1. Archive

Cash registers ring in new year, tax

You probably didn't think about it last night as the New Year's fireworks exploded overhead or as you watched the light drop in Times Square.

But right as you launched into that first note of Auld Lang Syne, Hernando County's sales taxes increased by a half-cent on the dollar.

Happy New Year.

Voters approved the new sales tax in November as a way to pay for a fourth public high school in Hernando County. The tax took effect just after midnight.

For Hernando County residents, the new tax will mean a $30 purchase will cost an extra 15 cents; a $5 item will cost another 3 cents.

Because the new tax means little more than pocket change, several residents headed into the Wal-Mart Supercenter on Cortez Boulevard earlier this week seemed to be giving it little thought.

Tim and Sheryl Grey of Spring Hill said the higher sales tax will not drive them to bankruptcy. And, with three kids in the Hernando public schools, they think the tax is for a good cause.

"We don't have a problem with it," Mrs. Grey said. "Whatever it takes to improve the school system."

Even many older residents, including those who say there's too much government waste, aren't bent out of shape over the tax. "If it goes to the schools, it's a good idea," said Earl Mitchell, 75, of Spring Hill.

Mitchell said Florida schools need all the help they can get. But he still could not resist taking a jab at the school officials who will spend the money.

"You know when those politicians get ahold of it you never know where it's going to go," Mitchell said.

In the Nov. 3 election, 53.5 percent of the voters in Hernando County supported the half-cent sales tax.

Given that slim margin of victory, a few people are not all that keen about the new tax.

"We don't need that," said Paulene Lemihaute, a 66-year-old retiree from Connecticut. "I don't think it's good."

Having put her five children through school long ago, Lemihaute said she thinks she has paid her share of school taxes.

Fear that many older residents would share those sentiments caused school officials to scurry for votes all summer. And, in the end, several of the county's retirement communities gave the school its strongest support.

The new tax, with its 5-year lifespan, will push the sales-tax rate in Hernando County from 6 percent to 6.5 percent.

Over those five years, that extra pocket change _ invested wisely _ is expected to add up to $21.1-million for the school.

Combining that with another $12.7-million of state lottery money, the district intends to build a high school worth $33.8-million.

The school is supposed to ease the pressure of growing enrollment and provide a school that will emphasize vocational and technical training.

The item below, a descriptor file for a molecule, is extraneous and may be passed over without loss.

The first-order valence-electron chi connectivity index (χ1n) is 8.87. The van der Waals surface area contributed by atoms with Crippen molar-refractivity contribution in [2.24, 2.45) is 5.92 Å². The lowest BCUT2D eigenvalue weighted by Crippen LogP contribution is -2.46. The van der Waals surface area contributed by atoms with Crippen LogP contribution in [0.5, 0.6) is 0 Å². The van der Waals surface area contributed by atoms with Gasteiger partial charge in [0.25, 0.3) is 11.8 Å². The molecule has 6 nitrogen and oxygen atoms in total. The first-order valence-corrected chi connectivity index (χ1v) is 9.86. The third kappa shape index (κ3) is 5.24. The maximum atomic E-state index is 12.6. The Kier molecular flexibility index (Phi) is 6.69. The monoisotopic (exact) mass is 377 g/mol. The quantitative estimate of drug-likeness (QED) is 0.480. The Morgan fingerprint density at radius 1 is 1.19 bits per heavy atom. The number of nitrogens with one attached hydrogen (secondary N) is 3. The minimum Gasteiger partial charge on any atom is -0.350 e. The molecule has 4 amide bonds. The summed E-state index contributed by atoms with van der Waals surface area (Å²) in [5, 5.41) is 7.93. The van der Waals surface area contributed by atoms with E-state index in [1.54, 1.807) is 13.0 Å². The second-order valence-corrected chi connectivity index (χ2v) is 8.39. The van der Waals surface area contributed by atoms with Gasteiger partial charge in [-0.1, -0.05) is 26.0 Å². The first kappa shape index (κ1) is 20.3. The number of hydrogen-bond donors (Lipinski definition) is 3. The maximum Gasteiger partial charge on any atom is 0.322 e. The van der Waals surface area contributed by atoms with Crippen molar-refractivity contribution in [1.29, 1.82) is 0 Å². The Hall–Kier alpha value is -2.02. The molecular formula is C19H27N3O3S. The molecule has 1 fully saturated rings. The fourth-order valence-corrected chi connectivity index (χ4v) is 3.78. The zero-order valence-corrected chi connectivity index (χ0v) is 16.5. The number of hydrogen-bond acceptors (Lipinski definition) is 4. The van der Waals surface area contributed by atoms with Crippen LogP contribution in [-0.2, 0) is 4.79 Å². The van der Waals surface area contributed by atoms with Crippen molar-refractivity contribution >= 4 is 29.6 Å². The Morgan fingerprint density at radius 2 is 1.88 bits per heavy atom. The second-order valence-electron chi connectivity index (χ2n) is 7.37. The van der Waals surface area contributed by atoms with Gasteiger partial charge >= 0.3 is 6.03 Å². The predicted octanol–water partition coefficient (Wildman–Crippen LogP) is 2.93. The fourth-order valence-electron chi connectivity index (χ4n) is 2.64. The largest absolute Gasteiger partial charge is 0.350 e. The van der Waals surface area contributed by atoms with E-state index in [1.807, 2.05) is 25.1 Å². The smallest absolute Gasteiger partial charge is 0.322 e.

Expected to open by 2003, the new school will be built on California Street, just north of the Hernando County Airport.

With the approach of the New Year, merchants throughout the county have been getting ready for the new tax.

Joe Weeks, the owner of Weeks Hardware Co. in Brooksville, one of the oldest businesses in Hernando County, contemplated hiring someone to reprogram his cash register to charge the extra half-cent tax.

But the last time Weeks had to do that, it cost him nearly $100. So he made a trade with a computer programer who was about to buy some hardware from him. For $15, the wholesale price of his friend's purchase, Weeks got his cash register realigned.

The change was much more high-tech at Publix in Seven Hills. Store manager Darin Dampier said programers in the company's Lakeland office changed his registers electronically.

"We have to do absolutely nothing," Dampier said.

Some car dealerships wondered if potential customers would hurry to make their purchases in 1998 to avoid the extra taxes.

But Jim Cummings, the general sales manager at Plaza Chrysler Plymouth Dodge, said he had not heard anyone _ customers or salespeople _ mention a year-end avoid-the-tax rush.

That's probably because even on costly items, the half-cent sales tax amounts to little. In fact, the tax applies only to the first $5,000 of any purchase.

So whether a $15,000 car or a $30,000 van, the tax will be just $25.

"Twenty-five dollars isn't going to make or break a $30,000 automobile," Cummings said.

Gloria and Bob Kodritch of Spring Hill bought a van Wednesday. They were unaware they had saved an extra $25 by getting their purchase out of the way before Jan. 1.

"On large purchases, after a certain amount, it doesn't matter," Kodritch said.